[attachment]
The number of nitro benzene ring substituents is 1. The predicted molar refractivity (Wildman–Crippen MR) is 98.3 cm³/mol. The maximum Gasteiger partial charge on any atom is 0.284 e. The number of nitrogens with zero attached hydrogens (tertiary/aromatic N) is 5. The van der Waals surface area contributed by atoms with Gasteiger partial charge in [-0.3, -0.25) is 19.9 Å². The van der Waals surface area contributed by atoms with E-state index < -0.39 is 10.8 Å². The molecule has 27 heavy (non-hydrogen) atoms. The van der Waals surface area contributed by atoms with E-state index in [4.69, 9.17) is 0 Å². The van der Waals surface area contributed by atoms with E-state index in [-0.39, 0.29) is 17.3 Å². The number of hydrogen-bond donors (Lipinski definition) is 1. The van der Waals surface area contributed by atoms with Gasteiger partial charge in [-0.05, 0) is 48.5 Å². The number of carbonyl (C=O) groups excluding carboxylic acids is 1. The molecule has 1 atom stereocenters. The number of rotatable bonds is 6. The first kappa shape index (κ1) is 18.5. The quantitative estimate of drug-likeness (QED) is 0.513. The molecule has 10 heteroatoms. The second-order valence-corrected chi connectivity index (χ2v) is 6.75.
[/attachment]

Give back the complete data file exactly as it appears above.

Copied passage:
The number of nitro benzene ring substituents is 1. The predicted molar refractivity (Wildman–Crippen MR) is 98.3 cm³/mol. The maximum Gasteiger partial charge on any atom is 0.284 e. The number of nitrogens with zero attached hydrogens (tertiary/aromatic N) is 5. The van der Waals surface area contributed by atoms with Gasteiger partial charge in [-0.3, -0.25) is 19.9 Å². The van der Waals surface area contributed by atoms with E-state index < -0.39 is 10.8 Å². The molecule has 27 heavy (non-hydrogen) atoms. The van der Waals surface area contributed by atoms with E-state index in [4.69, 9.17) is 0 Å². The van der Waals surface area contributed by atoms with E-state index in [-0.39, 0.29) is 17.3 Å². The number of hydrogen-bond donors (Lipinski definition) is 1. The van der Waals surface area contributed by atoms with Gasteiger partial charge in [-0.05, 0) is 48.5 Å². The number of carbonyl (C=O) groups excluding carboxylic acids is 1. The molecule has 1 atom stereocenters. The number of rotatable bonds is 6. The first kappa shape index (κ1) is 18.5. The quantitative estimate of drug-likeness (QED) is 0.513. The molecule has 10 heteroatoms. The second-order valence-corrected chi connectivity index (χ2v) is 6.75.